Nobody Asked Me, But…A New SWO Billet in the Carrier

By Lieutenant Jim Stavridis, U. S. Navy

Having a SWO exec would immediately improve the training program for the junior officers in the ship's company in all areas of surface warfare qualification. Currently, most training programs for the neophyte shiphandlers are run by the navigator, a 1310 officer. The senior SWO is simply too tied into his plant on a minute-to-minute basis to really run the SWO training program. The presence of a post-command tour commander, particularly one who has recently qualified a wardroom full of JOs in shiphandling and surface warfare, would be a strong voice on board. This would help retention among the surface warfare officers coming through the carrier for their initial tours, and would improve their performance down the line as they rolled to other surface vessels on their split-tours. The SWO pin that they earned in the CY would receive a boost in prestige when compared with the pins earned on the other surface ships Navy-wide. The executive officer would be able to personally supervise the training of the JOs on the bridge and in CIC, with assistance from some of the other senior SWOs, including the first lieutenant and the communications officer.

Another major benefit of having a senior, highly regarded surface warfare officer on board (in addition to the engineer officer) would be the change in perception that would hopefully be engendered toward the CY tour for the SWO. Like them or not, the carriers form the basis of the U. S. naval strategy for at least the next decade. That they are regarded as a non-career-enhancing tour for "black-shoes" is a true detriment to the readiness of the carriers. When I was initially billeted to the CY, even under the Carrier Readiness Improvement Program (CRIP), the reaction from my fellow destroyermen was, "Who in hell did you torque off?" Indeed, an indication of how the carrier tour is regarded in the SWO community is the great lengths the CRIP goes to in order to demonstrate that the CV tour will not hurt a SWO. The Carrier Readiness Improvement Program is working and is making inroads in this negative perception of the CY tour; having a SWO XO would help this effort tremendously.

Many more front-running surface warfare officers would take tours in a CY if they believed there was a very senior SWO who would be from their community and understand their problems. It is a demanding situation to suddenly place a SWO amidst 400 aviators, offer him training from an aviator navigator, then expect him to roll off the CV as a highly motivated surface warfare officer. Of three top-performing SWO lieutenants (junior grade) in my CV, I watched one change his designator to 1360 and depart for flight school; one submit for the Navy Law Program; and the third tender his resignation. The presence of a surface warfare executive officer could present a strong, positive SWO model and strengthen retention.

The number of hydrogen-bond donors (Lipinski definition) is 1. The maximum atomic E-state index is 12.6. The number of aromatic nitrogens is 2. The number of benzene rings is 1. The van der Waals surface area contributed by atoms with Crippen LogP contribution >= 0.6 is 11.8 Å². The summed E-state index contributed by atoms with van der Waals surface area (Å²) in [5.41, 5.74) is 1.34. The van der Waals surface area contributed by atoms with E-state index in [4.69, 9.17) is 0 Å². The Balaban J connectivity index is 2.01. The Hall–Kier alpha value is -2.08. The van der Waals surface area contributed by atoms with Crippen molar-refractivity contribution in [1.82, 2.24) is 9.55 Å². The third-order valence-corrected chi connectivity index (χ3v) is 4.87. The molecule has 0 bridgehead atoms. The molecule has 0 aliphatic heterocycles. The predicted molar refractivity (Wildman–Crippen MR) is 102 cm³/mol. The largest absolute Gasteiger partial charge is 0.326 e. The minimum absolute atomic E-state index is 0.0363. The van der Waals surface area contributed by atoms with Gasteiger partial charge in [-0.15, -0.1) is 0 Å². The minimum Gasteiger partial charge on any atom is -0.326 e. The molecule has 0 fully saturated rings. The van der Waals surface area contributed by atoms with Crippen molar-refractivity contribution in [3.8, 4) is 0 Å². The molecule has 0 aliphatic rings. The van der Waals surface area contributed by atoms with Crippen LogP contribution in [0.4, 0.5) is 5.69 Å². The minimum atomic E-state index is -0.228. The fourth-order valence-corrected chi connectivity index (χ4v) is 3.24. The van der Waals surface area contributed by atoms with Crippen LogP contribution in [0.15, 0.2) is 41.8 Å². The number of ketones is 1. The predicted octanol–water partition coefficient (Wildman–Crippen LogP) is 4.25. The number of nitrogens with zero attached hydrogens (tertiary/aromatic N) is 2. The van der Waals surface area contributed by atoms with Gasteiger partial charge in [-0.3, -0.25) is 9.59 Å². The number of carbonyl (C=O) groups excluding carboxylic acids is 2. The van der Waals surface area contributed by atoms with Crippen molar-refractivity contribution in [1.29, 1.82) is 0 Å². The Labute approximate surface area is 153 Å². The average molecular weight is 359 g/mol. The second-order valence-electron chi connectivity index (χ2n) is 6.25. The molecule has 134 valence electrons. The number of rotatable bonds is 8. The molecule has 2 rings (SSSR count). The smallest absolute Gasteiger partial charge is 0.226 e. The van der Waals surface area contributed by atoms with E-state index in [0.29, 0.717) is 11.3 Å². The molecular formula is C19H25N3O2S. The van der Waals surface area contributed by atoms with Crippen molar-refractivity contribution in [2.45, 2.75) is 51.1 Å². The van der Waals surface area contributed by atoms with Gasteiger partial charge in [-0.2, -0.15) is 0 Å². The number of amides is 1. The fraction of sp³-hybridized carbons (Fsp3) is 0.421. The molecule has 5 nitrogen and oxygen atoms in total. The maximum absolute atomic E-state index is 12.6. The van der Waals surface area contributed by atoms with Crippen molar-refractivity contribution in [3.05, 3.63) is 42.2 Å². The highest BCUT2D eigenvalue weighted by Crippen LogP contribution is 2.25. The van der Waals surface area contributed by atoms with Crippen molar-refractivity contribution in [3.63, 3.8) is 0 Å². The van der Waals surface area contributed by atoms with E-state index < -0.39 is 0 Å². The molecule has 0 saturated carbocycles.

Finally, the question of experience in a job as executive officer should be raised. An officer who has been a ship's company division officer, a ship's company department head, a ship's company exec, and commanding officer of a ship seems to have excellent credentials for the job of executive officer of a ship with a complement numbering in the thousands. To the argument that the XO of a carrier should have flight experience, I suggest that if the CO of that CV needs to call on the flight experience of a senior O-5, he already has at least 15 1310s at his disposal with post-squadron command experience—and he has but one extremely busy chief engineer-1110, assuming his engineer isn't an engineering duty officer, as is the case in several carriers.

Naturally, if the XO is to be a SWO, the billet must be made appealing to the type of front-running, post-command tour commander who would fill it. Giving the billet high visibility at promotion boards and ensuring that it becomes a heavy credit in terms of selection to a major command (CO, DeSron, and perhaps BB) would be the way to accomplish that. In addition, the challenge of managing 5,000 men and being the leader of the surface community in the CVs would be a tremendous inducement in and of itself. The experience gained and the cross-community contacts made in the CV XO tour would be truly invaluable for a senior SWO moving upward in the Navy. The solid, inside grounding that the 1110-XO would receive from the center of the CV battle group would serve him in good stead in all his downstream assignments.

To those who believe that the XO of a carrier should be an aviator because a carrier is the aviators' ship, I submit that Navy ships belong to all of us, and we should fill each billet in each ship with the best-qualified officer available.


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